I agree that Jesus Mythicism is not bullshit on the same order as Anti-Stratfordists.  But there seem to be enough similarities to raise red flags.  Both are based on holes in the historical record, but these holes are not as suprising as they act.  Only a handful of documents support the existence of Shakespeare and there is a lengthy gap in his life where we  have no idea where he lived or what he was doing.  And Shakespeare lived only 400 years ago.  Thus the anti-statfordians say he must not have been able to write those plays, because it is possible that someone else did.  But these holes in our knowledge of Shakespeare are not unusual, out knowledge of most of his contemporaries is just as spotty.    The same is true for Jesus, there are plenty of other people from the same era generally assumed to be real for whom our direct evidence is no or little better.  It is not that shocking that a cult leader in a Roman backwater could have existed without much direct evidence surviving to the present. 

In both cases actual historians overwhelmingly reject the theory, but it gains popularity among non-historians who have ideological beliefs the theory props up (Classist views for 19th century anti-stratfords, atheism/anti-theism for jesus mythists) who then explain away their lack of success with historians by calling them biased.  When an idea is popular with followers of a particular ideology but not with experts in the field, that's generally a warning sign.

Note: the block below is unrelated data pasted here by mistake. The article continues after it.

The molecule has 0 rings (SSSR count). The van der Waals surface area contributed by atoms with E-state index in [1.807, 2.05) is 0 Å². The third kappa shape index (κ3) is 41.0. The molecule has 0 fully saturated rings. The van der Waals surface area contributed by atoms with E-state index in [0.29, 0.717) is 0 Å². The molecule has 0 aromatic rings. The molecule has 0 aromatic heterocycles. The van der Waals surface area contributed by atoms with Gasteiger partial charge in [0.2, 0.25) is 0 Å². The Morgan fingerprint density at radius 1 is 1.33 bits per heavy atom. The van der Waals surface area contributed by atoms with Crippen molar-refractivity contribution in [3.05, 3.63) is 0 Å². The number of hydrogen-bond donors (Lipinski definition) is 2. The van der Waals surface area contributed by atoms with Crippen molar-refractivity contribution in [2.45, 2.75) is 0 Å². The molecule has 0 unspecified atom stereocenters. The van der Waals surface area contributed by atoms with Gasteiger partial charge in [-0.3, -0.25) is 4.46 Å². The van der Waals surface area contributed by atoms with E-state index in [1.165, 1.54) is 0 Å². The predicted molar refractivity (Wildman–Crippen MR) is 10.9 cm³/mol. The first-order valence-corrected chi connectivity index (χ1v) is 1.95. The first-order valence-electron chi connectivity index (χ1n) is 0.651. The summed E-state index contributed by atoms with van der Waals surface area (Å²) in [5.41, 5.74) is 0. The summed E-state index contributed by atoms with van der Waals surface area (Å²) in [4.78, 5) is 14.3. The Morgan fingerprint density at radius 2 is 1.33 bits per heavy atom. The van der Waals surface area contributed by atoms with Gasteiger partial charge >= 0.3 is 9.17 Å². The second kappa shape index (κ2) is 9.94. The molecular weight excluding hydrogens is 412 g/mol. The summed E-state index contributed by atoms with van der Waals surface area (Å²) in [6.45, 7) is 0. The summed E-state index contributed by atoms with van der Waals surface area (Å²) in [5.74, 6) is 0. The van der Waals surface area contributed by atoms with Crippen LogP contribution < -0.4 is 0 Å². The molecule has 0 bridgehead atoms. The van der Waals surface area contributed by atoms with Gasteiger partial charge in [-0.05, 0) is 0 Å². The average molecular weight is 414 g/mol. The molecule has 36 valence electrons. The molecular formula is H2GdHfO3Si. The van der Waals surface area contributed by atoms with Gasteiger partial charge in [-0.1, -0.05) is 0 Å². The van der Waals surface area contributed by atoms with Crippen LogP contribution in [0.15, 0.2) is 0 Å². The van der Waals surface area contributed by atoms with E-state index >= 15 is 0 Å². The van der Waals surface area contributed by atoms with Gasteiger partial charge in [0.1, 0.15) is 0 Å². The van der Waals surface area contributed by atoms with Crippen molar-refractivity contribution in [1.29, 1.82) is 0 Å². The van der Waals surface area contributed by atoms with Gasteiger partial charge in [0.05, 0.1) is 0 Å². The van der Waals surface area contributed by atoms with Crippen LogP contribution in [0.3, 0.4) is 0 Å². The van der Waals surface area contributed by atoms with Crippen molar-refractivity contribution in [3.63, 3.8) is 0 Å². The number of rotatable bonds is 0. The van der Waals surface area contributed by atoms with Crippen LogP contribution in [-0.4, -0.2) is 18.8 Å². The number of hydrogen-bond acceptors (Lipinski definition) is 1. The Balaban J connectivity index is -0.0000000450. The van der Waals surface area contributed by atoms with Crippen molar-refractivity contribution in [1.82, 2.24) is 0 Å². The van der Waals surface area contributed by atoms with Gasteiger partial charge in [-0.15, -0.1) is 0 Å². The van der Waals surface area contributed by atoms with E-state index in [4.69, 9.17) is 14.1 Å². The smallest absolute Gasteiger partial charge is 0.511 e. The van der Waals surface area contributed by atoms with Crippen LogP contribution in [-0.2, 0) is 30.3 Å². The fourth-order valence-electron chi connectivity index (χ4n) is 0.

Quote
Nor do I think that you can look at the Jesus Myth from a purely Jewish perspective. Christianity is a syncretism between greek/roman thought and jewish ideas. If most parts of the gospel story are adaptions of myths why does there need to be a historical person? The Pauline Epistles don't appear to require an historical person. They tell us extraordinarily little about any ministry of jesus.

And here I'm really going to have to disagree with you.  Christianity evolved into a syncretism of jewish and pagan beliefs, but it did not start as one.  It originated as a jewish movement that later on started including pagan converts (which appears to have been a very controversial choice.)  Explaining Christianity's origins thus needs to be seen in the light of early first century Judaism.  And here there are numerous aspects of his life that make no sense as a character invented by first century Jews.  I already mentioned the crucifixion but there are others.  For example, if Jesus was a fictional character, why was he from Nazareth?  The Messiah was supposed to be born in Bethlehem, so if you are a first century Jew making up a fictional story about a fictional messiah, you would logically have the story start there.  But Jesus was from Nazareth.  The oldest Gospel, mark gives no explanation for this and later Gospels give implausible and contradictory explanations of how he total was from Bethlehem, he just had to go to Nazareth to get away from Herod or for a census or something.  This and several other aspects of his story are much more plausible if Jesus was a real person who's followers are trying to explain how this guy who obviously wasn't the messiah really was then for a fictional story of a messiah.